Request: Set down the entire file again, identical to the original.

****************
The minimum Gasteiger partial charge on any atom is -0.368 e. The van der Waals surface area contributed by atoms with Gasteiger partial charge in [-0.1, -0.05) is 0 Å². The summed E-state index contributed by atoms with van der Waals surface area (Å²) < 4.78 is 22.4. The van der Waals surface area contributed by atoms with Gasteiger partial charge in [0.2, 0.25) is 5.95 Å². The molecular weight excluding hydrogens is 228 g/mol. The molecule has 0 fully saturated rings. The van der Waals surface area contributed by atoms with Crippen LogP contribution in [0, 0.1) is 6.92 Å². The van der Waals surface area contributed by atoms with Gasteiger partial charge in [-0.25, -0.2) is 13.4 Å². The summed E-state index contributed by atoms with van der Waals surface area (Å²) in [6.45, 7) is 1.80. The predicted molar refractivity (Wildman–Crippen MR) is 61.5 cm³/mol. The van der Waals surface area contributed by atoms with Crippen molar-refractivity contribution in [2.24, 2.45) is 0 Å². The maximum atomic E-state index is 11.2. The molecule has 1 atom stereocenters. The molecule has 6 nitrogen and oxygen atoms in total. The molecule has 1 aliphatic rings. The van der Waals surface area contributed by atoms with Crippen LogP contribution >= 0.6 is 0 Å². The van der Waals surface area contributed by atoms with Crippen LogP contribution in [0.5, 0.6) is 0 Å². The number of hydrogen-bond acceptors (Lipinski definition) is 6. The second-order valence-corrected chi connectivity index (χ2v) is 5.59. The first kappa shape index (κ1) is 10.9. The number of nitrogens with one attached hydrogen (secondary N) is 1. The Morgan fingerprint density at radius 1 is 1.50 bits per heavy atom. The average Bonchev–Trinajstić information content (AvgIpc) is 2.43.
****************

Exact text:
The minimum Gasteiger partial charge on any atom is -0.368 e. The van der Waals surface area contributed by atoms with Gasteiger partial charge in [-0.1, -0.05) is 0 Å². The summed E-state index contributed by atoms with van der Waals surface area (Å²) < 4.78 is 22.4. The van der Waals surface area contributed by atoms with Gasteiger partial charge in [0.2, 0.25) is 5.95 Å². The molecular weight excluding hydrogens is 228 g/mol. The molecule has 0 fully saturated rings. The van der Waals surface area contributed by atoms with Crippen LogP contribution in [0, 0.1) is 6.92 Å². The van der Waals surface area contributed by atoms with Gasteiger partial charge in [-0.25, -0.2) is 13.4 Å². The summed E-state index contributed by atoms with van der Waals surface area (Å²) in [6.45, 7) is 1.80. The predicted molar refractivity (Wildman–Crippen MR) is 61.5 cm³/mol. The van der Waals surface area contributed by atoms with Crippen molar-refractivity contribution in [2.24, 2.45) is 0 Å². The maximum atomic E-state index is 11.2. The molecule has 1 atom stereocenters. The molecule has 6 nitrogen and oxygen atoms in total. The molecule has 1 aliphatic rings. The van der Waals surface area contributed by atoms with Crippen LogP contribution >= 0.6 is 0 Å². The van der Waals surface area contributed by atoms with Crippen LogP contribution in [0.5, 0.6) is 0 Å². The number of hydrogen-bond acceptors (Lipinski definition) is 6. The second-order valence-corrected chi connectivity index (χ2v) is 5.59. The first kappa shape index (κ1) is 10.9. The number of nitrogens with one attached hydrogen (secondary N) is 1. The Morgan fingerprint density at radius 1 is 1.50 bits per heavy atom. The average Bonchev–Trinajstić information content (AvgIpc) is 2.43.